The annual World Sauna Championships in Finland have ended in tragedy with the death of one of the finalists, the organisers said.
Russian finalist Vladimir Ladyzhensky and Finnish rival Timo Kaukonen were both taken to hospital after collapsing and Mr Ladyzhensky later died.
The event, which has been running since 1999, requires participants to withstand 110C for as long as possible.
Its chief organiser said all the rules of the event had been followed.
The competition was held in Heinola, 138km (86 miles) north of Helsinki.
Organiser Ossi Arvela said in a statement that the organisers were grief stricken at the events.
Mr Arvela said the police were already at the venue and were undertaking an investigation.
He said: "All the rules were followed and there was enough first aid personnel. All the competitors needed to sign in to the competition with a doctor's certificate."
Mr Kaukonen, who was last year's champion, is being treated in hospital at the city of Lahti.
Still pictures from the event released by news wires showed the pair being treated after having collapsed, apparently suffering burns.
Friday, August 6, 2010
I have blogged about the Finnish affinity for the kesä mökki or summer house. Seemingly everyone has one. A kesä mökki is usually a small home lacking plumbing or other amenities so the family can enjoy the togetherness of survival without television.
We have a kesä mökki of sorts. It is on a lake...however, it is has many mod cons. You do have that feeling of being away from it all especially as there is no cell phone coverage or high speed internet access!
Above are some pictures of the kesä mökki in Canada. The water level of the lake changes drastically on our shore in the winter so that any lake side sauna would need to be on wheels.
The lack of high speed internet access in rural parts of New Hampshire or New Brunswick contrasts sharply with the Finnish guarantee of high speed internet access to all. The Finnish government realizes that people living in more rural parts of the country are excluded from modern civic engagement if they are unable to meaningfully use a computer.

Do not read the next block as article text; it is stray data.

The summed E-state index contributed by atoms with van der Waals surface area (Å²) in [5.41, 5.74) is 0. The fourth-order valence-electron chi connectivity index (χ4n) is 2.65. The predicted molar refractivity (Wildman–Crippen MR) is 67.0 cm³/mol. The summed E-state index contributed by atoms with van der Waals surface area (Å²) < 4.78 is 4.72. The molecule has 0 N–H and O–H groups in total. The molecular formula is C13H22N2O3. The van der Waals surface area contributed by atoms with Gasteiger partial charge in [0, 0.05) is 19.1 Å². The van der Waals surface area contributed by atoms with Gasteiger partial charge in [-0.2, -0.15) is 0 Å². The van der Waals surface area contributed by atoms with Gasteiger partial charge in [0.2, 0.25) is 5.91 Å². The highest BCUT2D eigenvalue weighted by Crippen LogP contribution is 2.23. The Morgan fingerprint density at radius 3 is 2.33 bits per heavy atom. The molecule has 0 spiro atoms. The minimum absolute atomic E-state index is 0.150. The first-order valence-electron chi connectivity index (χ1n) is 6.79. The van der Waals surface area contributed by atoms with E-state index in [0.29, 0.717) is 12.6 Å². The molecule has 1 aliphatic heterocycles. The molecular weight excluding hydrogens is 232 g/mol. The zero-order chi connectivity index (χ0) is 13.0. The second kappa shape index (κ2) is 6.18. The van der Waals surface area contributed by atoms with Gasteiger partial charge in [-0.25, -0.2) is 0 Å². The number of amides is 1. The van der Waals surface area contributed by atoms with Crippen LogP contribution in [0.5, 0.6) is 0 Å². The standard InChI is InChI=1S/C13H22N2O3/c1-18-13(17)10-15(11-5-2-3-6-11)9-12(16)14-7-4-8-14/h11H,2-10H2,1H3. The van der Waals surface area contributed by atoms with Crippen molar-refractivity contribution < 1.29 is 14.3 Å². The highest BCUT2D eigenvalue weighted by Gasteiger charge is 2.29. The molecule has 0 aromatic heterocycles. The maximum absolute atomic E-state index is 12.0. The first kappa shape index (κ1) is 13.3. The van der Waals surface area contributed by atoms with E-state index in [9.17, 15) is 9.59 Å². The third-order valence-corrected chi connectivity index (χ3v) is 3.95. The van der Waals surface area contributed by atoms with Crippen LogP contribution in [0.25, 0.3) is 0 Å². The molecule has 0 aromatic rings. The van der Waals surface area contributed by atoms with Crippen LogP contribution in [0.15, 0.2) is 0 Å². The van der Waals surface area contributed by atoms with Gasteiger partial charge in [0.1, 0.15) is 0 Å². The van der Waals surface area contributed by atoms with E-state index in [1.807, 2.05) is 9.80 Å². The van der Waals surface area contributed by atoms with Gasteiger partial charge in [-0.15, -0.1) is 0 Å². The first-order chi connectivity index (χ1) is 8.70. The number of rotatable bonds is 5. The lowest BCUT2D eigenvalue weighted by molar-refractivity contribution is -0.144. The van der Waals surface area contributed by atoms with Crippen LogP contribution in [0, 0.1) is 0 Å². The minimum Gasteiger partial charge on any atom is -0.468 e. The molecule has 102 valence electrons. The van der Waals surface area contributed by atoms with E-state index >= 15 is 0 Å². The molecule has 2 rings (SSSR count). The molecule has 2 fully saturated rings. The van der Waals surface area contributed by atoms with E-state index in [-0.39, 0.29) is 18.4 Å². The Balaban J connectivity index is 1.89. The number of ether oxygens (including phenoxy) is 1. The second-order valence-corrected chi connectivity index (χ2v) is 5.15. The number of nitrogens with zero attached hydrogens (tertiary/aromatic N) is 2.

Without my wireless internet server I would be unable to fritter away my time on the computer or on my iphone. My iphone is full of fennophile gadgets: Radio Finland, Word Power, Hei Finland. I can listen to Turun Radio while I make dinner.
My daughter leaves tomorrow for what must be a peculiarly American institution: sleep away camp. Two weeks in the equivalent of kesä mökki on a beautiful lake in northern New Hampshire. Ipods are contraband at the camp.
Her departure for camp heralds the close of summer...Summer's lease hath all too short a date. This has been a particularly Shakespearean summer, especially in Finland where the highest temperature on single day was set near Joensuu--37.2. Hesari keeps using the word "helle" meaning heat or hot weather. It makes me smile because it is so similar to our word, hell.
I will close with Sonnet 18--a love poem but the nature imagery seems apt when I think of the July that Finland experienced and the hot weather scorching the southern states.
- Shall I compare thee to a summer's day?
- Thou art more lovely and more temperate:
- Rough winds do shake the darling buds of May,
- And summer's lease hath all too short a date,
- Sometime too hot the eye of heaven shines,
- And often is his gold complexion dimmed,
- And every fair from fair sometime declines,
- By chance, or nature's changing course, untrimmed.
- But thy eternal summer shall not fade,
- Nor lose possession of that fair thou ow'st,
- Nor shall death brag thou wand'rest in his shade,
- When in eternal lines to time thou grow'st.
- So long as men can breathe or eyes can see,
- So long lives this, and this gives life to thee.
I heard this story about Helsinki Energy recycling heat from computer server rooms. The server rooms are cooled by piping water from the Baltic. By recycling the heat the data center will save $240,000 in heating costs. You can listen to the story on PRI here.